Tax Talk: Company cars: back with a difference
Electric company cars can save employees and employers tax and NICs, but how does a salary sacrifice arrangement work?
Company cars are here again. The once favourite benefit for employees, typically middle managers and above, had slowly been declining in popularity since 2017. Why was this? Most likely because of the introduction of optional remuneration legislation, increasing scale rates, and changes to the way a car’s CO2 emissions are measured.
But now that electric cars are becoming more viable for day-to-day use and there are favourable tax rules for pure electric and some hybrid cars, the company car is back in fashion. Many companies are introducing them as an optional employee benefit.
The cost to the employer of providing this benefit is low, as leasing costs are often funded entirely by employees through a salary sacrifice arrangement.
Company car tax
Unlike most employee benefits the value of this benefit (for Income Tax purposes), in providing a company car to an employee, is not the cost to the employer. Instead, the annual benefit is calculated based on the list price of the car (plus any extras) and the ‘scale rate’ %, based on the CO2 emissions of the vehicle.
The scale rates applicable to company cars have been steadily increasing for almost a decade. A car that in 2016/17 had a scale rate of 15%, would today have a rate of 37% applied to its list price.
Although other factors have also contributed to the downfall of the company car, the rise in scale rates is by far the main cause. Petrol and diesel company cars simply stopped being a worthwhile benefit for employees. They would have to pay more in tax over the three-year life of the car than they would if they took a cash alternative.
Let’s look at a simple example for the 2022/23 tax year of a company car provided to an employee. It uses petrol and has a CO2 emissions of 144g/km.
|List price of car||£35,000|
|Scale rate per HMRC guidance||33%|
|Annual benefit value||£11,550|
If the employee is a 40% taxpayer, Income Tax of £4,620 is payable and the company will incur £1,593 in Class 1A NICs (this ignores the one-off rate of Class 1A NICs applicable for 22/23).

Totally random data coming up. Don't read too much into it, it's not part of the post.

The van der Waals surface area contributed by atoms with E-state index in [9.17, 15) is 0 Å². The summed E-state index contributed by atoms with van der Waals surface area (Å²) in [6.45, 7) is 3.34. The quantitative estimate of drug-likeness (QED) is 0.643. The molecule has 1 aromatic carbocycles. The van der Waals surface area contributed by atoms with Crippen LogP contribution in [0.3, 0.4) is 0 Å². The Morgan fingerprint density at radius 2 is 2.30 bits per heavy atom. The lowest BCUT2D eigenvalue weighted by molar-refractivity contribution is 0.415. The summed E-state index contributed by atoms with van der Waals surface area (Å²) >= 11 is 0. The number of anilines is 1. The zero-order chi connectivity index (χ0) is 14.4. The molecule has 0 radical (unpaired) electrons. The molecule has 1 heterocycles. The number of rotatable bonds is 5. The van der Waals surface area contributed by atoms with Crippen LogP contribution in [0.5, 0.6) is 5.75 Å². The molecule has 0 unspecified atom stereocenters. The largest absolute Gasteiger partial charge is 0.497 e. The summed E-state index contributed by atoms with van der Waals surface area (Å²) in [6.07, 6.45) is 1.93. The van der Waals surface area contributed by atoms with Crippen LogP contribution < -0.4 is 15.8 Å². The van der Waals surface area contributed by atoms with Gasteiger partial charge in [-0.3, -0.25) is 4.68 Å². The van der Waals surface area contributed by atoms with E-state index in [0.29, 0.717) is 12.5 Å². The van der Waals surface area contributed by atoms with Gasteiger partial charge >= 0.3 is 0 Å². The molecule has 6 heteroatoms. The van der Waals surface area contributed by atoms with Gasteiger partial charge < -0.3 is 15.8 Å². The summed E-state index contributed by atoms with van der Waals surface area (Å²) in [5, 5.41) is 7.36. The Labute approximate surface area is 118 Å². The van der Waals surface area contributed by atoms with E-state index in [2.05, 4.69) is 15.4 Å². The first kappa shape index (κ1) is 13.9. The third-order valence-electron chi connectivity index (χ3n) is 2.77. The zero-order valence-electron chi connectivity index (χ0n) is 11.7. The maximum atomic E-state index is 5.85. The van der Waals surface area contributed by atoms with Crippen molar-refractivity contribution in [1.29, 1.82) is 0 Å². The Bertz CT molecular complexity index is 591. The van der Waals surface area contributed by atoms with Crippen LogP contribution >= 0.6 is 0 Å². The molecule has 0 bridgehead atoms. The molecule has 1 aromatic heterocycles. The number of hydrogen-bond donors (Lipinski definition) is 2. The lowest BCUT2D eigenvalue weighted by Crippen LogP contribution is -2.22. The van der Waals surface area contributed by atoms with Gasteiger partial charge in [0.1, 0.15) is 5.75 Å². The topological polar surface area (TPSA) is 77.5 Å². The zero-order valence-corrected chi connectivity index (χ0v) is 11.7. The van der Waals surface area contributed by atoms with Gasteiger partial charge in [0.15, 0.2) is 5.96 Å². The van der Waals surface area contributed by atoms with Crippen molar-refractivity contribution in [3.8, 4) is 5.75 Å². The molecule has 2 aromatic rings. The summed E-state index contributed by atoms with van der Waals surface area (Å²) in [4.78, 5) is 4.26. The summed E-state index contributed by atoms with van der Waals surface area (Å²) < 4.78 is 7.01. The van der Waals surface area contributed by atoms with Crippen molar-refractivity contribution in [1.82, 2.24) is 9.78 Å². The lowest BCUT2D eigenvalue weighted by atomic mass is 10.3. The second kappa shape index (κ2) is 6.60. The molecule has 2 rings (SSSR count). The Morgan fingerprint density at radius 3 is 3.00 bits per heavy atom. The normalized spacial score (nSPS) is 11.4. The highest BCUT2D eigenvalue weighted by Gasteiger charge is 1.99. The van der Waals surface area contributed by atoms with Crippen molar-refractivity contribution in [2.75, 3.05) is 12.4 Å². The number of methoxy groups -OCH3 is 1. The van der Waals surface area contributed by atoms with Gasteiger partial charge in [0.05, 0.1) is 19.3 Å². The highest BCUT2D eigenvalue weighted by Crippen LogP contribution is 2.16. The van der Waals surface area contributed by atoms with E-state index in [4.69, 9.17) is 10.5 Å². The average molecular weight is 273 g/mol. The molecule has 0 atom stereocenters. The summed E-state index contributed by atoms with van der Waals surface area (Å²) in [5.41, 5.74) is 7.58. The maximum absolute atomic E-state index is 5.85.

The impact of the electric car
If we go back just five years, most electric cars had a very limited range and were not seen as a viable option for everyday use.
The public’s perception of electric cars is changing fast. There have been rapid advances in electric car technology, specifically the ability of the battery to provide enough charge to travel more realistic distances. What’s more, the Government’s well publicised intention to ban the production of all new petrol and diesel cars by 2030 has influenced people’s thinking. Many people would now consider the option of an electric car when they come to change their current vehicle.
The problem, however, is that a petrol or diesel car can be much less expensive than the equivalent electric model to buy outright through the retail market. So huge is the difference in price, in fact, that it is rare for someone to buy an electric car retail. Why spend an extra £20,000 on a car that will do 400 miles less on a single charge than its petrol equivalent and has the added challenge of finding or purchasing a charging point?
So if people aren’t purchasing electric cars, why are we seeing so many on the roads?
The number of electric cars on the roads has been steadily increasing in recent years. But almost all electric cars are provided, in one form or another, as a company car.
The primary reason for this is because the tax on the provision of an electric company car (in stark contrast to petrol and diesel cars) has been exceptionally low since 2021/22. So low (1- 5%) that there is a significant tax saving for employees where they contribute towards the cost of leasing the car.
Let’s look at a similar car model to the one used in the example above but assume its list price is £10,000 more. As a fully electric car, it has CO2 emissions of 0g/km (scale rates still apply) and we are calculating the benefit for the 2022/23 tax year.
|List price of car||£45,000|
|Scale rate per HMRC guidance||2%|
|Annual benefit value||£900|
A 40% taxpayer would incur just £360 tax on this benefit, and the employer would pay only £124 in Class 1A NICs.